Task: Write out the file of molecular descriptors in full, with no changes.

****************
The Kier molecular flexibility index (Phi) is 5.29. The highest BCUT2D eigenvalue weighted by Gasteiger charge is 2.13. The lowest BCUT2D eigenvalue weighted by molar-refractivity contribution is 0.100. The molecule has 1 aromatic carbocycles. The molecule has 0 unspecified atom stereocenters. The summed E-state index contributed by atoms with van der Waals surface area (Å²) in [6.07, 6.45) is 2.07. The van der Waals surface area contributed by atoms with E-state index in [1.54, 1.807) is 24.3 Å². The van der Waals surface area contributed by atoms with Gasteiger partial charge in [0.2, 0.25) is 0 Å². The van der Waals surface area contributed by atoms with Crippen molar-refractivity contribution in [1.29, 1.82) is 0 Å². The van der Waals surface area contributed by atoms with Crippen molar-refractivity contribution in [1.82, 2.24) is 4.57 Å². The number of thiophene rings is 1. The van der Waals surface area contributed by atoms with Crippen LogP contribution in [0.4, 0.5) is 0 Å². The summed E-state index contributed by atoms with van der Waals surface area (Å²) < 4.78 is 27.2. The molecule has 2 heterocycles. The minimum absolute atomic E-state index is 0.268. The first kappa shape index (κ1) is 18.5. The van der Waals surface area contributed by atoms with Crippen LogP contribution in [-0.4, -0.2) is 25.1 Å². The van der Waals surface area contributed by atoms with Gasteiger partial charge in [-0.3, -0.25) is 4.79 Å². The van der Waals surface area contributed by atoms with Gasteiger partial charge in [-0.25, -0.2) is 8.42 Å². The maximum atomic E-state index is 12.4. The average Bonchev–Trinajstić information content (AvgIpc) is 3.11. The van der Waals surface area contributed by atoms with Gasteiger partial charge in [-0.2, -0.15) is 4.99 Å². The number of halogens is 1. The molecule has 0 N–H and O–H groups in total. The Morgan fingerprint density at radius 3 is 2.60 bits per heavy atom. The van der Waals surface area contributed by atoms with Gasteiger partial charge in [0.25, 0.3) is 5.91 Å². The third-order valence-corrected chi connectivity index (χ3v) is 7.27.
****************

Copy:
The Kier molecular flexibility index (Phi) is 5.29. The highest BCUT2D eigenvalue weighted by Gasteiger charge is 2.13. The lowest BCUT2D eigenvalue weighted by molar-refractivity contribution is 0.100. The molecule has 1 aromatic carbocycles. The molecule has 0 unspecified atom stereocenters. The summed E-state index contributed by atoms with van der Waals surface area (Å²) in [6.07, 6.45) is 2.07. The van der Waals surface area contributed by atoms with E-state index in [1.54, 1.807) is 24.3 Å². The van der Waals surface area contributed by atoms with Gasteiger partial charge in [0.2, 0.25) is 0 Å². The van der Waals surface area contributed by atoms with Crippen molar-refractivity contribution in [1.29, 1.82) is 0 Å². The van der Waals surface area contributed by atoms with Crippen molar-refractivity contribution in [1.82, 2.24) is 4.57 Å². The number of thiophene rings is 1. The van der Waals surface area contributed by atoms with Crippen LogP contribution in [0.4, 0.5) is 0 Å². The summed E-state index contributed by atoms with van der Waals surface area (Å²) < 4.78 is 27.2. The molecule has 2 heterocycles. The minimum absolute atomic E-state index is 0.268. The first kappa shape index (κ1) is 18.5. The van der Waals surface area contributed by atoms with Crippen LogP contribution in [-0.4, -0.2) is 25.1 Å². The van der Waals surface area contributed by atoms with Gasteiger partial charge in [-0.3, -0.25) is 4.79 Å². The van der Waals surface area contributed by atoms with Gasteiger partial charge in [-0.25, -0.2) is 8.42 Å². The maximum atomic E-state index is 12.4. The average Bonchev–Trinajstić information content (AvgIpc) is 3.11. The van der Waals surface area contributed by atoms with Gasteiger partial charge in [-0.2, -0.15) is 4.99 Å². The number of halogens is 1. The molecule has 0 N–H and O–H groups in total. The Morgan fingerprint density at radius 3 is 2.60 bits per heavy atom. The van der Waals surface area contributed by atoms with Gasteiger partial charge in [0.25, 0.3) is 5.91 Å². The third-order valence-corrected chi connectivity index (χ3v) is 7.27.